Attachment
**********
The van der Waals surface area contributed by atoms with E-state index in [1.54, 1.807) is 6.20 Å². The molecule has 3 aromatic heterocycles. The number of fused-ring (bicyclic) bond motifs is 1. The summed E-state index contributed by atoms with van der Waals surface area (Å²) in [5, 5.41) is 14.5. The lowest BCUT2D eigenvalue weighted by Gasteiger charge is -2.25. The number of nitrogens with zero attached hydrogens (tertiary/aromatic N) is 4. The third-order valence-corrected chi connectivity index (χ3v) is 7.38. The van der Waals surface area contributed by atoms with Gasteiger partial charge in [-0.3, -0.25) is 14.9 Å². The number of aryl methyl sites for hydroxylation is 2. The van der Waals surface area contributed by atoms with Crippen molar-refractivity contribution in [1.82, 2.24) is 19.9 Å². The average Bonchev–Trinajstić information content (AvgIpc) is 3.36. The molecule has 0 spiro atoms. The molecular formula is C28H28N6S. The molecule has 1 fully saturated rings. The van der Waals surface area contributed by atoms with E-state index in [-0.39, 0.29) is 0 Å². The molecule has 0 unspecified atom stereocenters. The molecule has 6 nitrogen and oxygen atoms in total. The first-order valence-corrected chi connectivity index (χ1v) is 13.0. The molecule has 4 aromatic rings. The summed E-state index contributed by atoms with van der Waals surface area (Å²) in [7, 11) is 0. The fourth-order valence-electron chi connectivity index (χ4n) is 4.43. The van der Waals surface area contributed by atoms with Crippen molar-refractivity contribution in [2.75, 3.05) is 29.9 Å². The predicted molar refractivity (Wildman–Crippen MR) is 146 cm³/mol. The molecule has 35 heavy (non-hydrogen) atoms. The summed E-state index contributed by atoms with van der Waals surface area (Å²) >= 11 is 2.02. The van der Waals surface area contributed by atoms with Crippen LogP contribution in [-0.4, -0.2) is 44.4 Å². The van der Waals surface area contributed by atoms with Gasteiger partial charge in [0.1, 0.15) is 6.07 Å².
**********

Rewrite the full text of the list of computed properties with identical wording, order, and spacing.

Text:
The van der Waals surface area contributed by atoms with E-state index in [1.54, 1.807) is 6.20 Å². The molecule has 3 aromatic heterocycles. The number of fused-ring (bicyclic) bond motifs is 1. The summed E-state index contributed by atoms with van der Waals surface area (Å²) in [5, 5.41) is 14.5. The lowest BCUT2D eigenvalue weighted by Gasteiger charge is -2.25. The number of nitrogens with zero attached hydrogens (tertiary/aromatic N) is 4. The third-order valence-corrected chi connectivity index (χ3v) is 7.38. The van der Waals surface area contributed by atoms with Gasteiger partial charge in [-0.3, -0.25) is 14.9 Å². The number of aryl methyl sites for hydroxylation is 2. The van der Waals surface area contributed by atoms with Crippen molar-refractivity contribution in [1.82, 2.24) is 19.9 Å². The average Bonchev–Trinajstić information content (AvgIpc) is 3.36. The molecule has 0 spiro atoms. The molecular formula is C28H28N6S. The molecule has 1 fully saturated rings. The van der Waals surface area contributed by atoms with E-state index in [-0.39, 0.29) is 0 Å². The molecule has 0 unspecified atom stereocenters. The molecule has 6 nitrogen and oxygen atoms in total. The first-order valence-corrected chi connectivity index (χ1v) is 13.0. The molecule has 4 aromatic rings. The summed E-state index contributed by atoms with van der Waals surface area (Å²) in [7, 11) is 0. The fourth-order valence-electron chi connectivity index (χ4n) is 4.43. The van der Waals surface area contributed by atoms with Crippen molar-refractivity contribution in [2.75, 3.05) is 29.9 Å². The predicted molar refractivity (Wildman–Crippen MR) is 146 cm³/mol. The molecule has 35 heavy (non-hydrogen) atoms. The summed E-state index contributed by atoms with van der Waals surface area (Å²) >= 11 is 2.02. The van der Waals surface area contributed by atoms with Crippen LogP contribution in [-0.4, -0.2) is 44.4 Å². The van der Waals surface area contributed by atoms with Gasteiger partial charge in [0.1, 0.15) is 6.07 Å².